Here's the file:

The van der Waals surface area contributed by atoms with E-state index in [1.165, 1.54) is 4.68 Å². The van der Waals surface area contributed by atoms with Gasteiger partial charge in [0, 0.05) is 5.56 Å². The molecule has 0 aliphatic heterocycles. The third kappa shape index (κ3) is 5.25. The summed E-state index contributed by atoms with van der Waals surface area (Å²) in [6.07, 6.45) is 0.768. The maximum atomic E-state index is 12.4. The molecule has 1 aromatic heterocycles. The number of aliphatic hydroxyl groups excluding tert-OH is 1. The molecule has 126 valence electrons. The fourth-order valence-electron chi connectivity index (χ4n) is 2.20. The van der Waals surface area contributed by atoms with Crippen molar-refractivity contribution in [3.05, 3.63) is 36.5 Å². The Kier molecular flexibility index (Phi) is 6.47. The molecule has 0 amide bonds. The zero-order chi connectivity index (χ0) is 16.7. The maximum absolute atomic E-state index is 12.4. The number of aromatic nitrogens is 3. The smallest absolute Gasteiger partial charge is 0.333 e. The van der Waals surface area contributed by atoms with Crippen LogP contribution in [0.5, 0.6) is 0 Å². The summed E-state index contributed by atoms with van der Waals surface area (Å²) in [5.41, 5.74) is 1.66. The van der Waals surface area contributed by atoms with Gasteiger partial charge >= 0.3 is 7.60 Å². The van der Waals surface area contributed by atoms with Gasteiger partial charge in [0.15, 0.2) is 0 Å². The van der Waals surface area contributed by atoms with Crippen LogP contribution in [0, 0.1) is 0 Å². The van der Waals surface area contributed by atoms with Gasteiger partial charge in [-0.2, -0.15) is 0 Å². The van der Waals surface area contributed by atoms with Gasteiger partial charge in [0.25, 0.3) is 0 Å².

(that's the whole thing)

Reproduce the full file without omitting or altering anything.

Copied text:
The van der Waals surface area contributed by atoms with E-state index in [1.165, 1.54) is 4.68 Å². The van der Waals surface area contributed by atoms with Gasteiger partial charge in [0, 0.05) is 5.56 Å². The molecule has 0 aliphatic heterocycles. The third kappa shape index (κ3) is 5.25. The summed E-state index contributed by atoms with van der Waals surface area (Å²) in [6.07, 6.45) is 0.768. The maximum atomic E-state index is 12.4. The molecule has 1 aromatic heterocycles. The number of aliphatic hydroxyl groups excluding tert-OH is 1. The molecule has 126 valence electrons. The fourth-order valence-electron chi connectivity index (χ4n) is 2.20. The van der Waals surface area contributed by atoms with Crippen molar-refractivity contribution in [3.05, 3.63) is 36.5 Å². The Kier molecular flexibility index (Phi) is 6.47. The molecule has 0 amide bonds. The zero-order chi connectivity index (χ0) is 16.7. The maximum absolute atomic E-state index is 12.4. The number of aromatic nitrogens is 3. The smallest absolute Gasteiger partial charge is 0.333 e. The van der Waals surface area contributed by atoms with Crippen LogP contribution in [0.5, 0.6) is 0 Å². The summed E-state index contributed by atoms with van der Waals surface area (Å²) in [5.41, 5.74) is 1.66. The van der Waals surface area contributed by atoms with Gasteiger partial charge >= 0.3 is 7.60 Å². The van der Waals surface area contributed by atoms with Gasteiger partial charge in [0.15, 0.2) is 0 Å². The van der Waals surface area contributed by atoms with Crippen LogP contribution in [0, 0.1) is 0 Å². The van der Waals surface area contributed by atoms with Gasteiger partial charge in [-0.2, -0.15) is 0 Å². The van der Waals surface area contributed by atoms with Gasteiger partial charge in [0.25, 0.3) is 0 Å².